The annual international singing contest continues to grow in popularity.

WITH the Grande Finale staged back in early October, the Ourvision Song Context has proven once again that immigrants in Finland do have a voice, and it’s not a bad one to boot. Established by Caisa, Helsinki’s international cultural center, Ourvision is billed as “a Eurovision – but for everyone”. From humble beginnings the contest has evolved into a slick show with serious contenders that match their singing capabilities with a cultural diversity that is very much Helsinki today.

While many travel to Luxor and Aswan to experience ancient Egyptian civilization and others turn to Sharm El Sheikh and Hurghada for some Red Sea diving and snorkeling, the historic city of Cairo has histroically been a popular stop on any vacation. One must only learn to navigate through Egyptian traffic to take a trip through history, as the city now houses around 18 million inhabitants and was recently ranked number one on the list of cities that never sleep.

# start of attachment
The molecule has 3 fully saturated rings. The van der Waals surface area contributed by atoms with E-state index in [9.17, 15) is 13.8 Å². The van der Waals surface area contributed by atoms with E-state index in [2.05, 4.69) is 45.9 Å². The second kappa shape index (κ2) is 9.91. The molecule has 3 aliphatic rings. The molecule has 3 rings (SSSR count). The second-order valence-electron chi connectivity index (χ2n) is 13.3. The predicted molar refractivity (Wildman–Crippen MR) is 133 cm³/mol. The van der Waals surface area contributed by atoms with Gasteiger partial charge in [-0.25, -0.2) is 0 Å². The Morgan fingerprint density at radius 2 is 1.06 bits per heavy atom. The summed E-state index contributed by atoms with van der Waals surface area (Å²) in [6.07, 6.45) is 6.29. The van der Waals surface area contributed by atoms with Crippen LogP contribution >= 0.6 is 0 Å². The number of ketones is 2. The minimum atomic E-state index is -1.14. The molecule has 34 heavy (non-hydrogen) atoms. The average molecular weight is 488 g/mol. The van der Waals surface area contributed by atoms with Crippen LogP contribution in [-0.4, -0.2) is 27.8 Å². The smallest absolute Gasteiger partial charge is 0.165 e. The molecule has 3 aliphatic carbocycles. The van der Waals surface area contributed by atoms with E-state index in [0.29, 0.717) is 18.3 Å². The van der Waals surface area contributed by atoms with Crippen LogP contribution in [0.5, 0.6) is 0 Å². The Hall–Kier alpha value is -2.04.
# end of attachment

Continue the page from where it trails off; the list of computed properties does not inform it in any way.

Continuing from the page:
Recent news has it that Finns are now the most overweight of the Nordic nations, just ahead of Iceland, YLE reports. Those living in proximity of Helsinki boast the slimmest waistlines in the country, things loosen up beyond the Capital Region, with the largest residents living in the northern and eastern regions of the country.

Local names have a variety of origins..

Finnish names, like other names around the world, have interesting meanings and origins. The origins mostly vary among Greek, German, English, Estonian and Finnish ones.

In terms of the names with Greek origin, Kari is a male name and shortened from the Greek Christian name Makari, which in turn originates from Greek Makarios which means “happy” or “blissful”. Katariina, a female name, comes originally from the Greek name Aikatherinee, meaning “always pure”. Pekka, a male name, is derived from the old Finnish name Petrus, which in turn comes from the Greek name Petros and means “rock”.

You may remember that the last issue of 6D shed light on the Finland-Swedish population and Swedish language in Finland. Now you might be wondering where and how to find Swedish in the Capital region. Well, stay tuned! There are actually several Finland-Swedish actors working for a more multicultural Finland-Swedish society, with the two major ones to keep an eye out for being: Luckan - The Finland-Swedish Information and Culture Center and the Swedish Adult Education Center in Helsinki (Helsingfors arbis).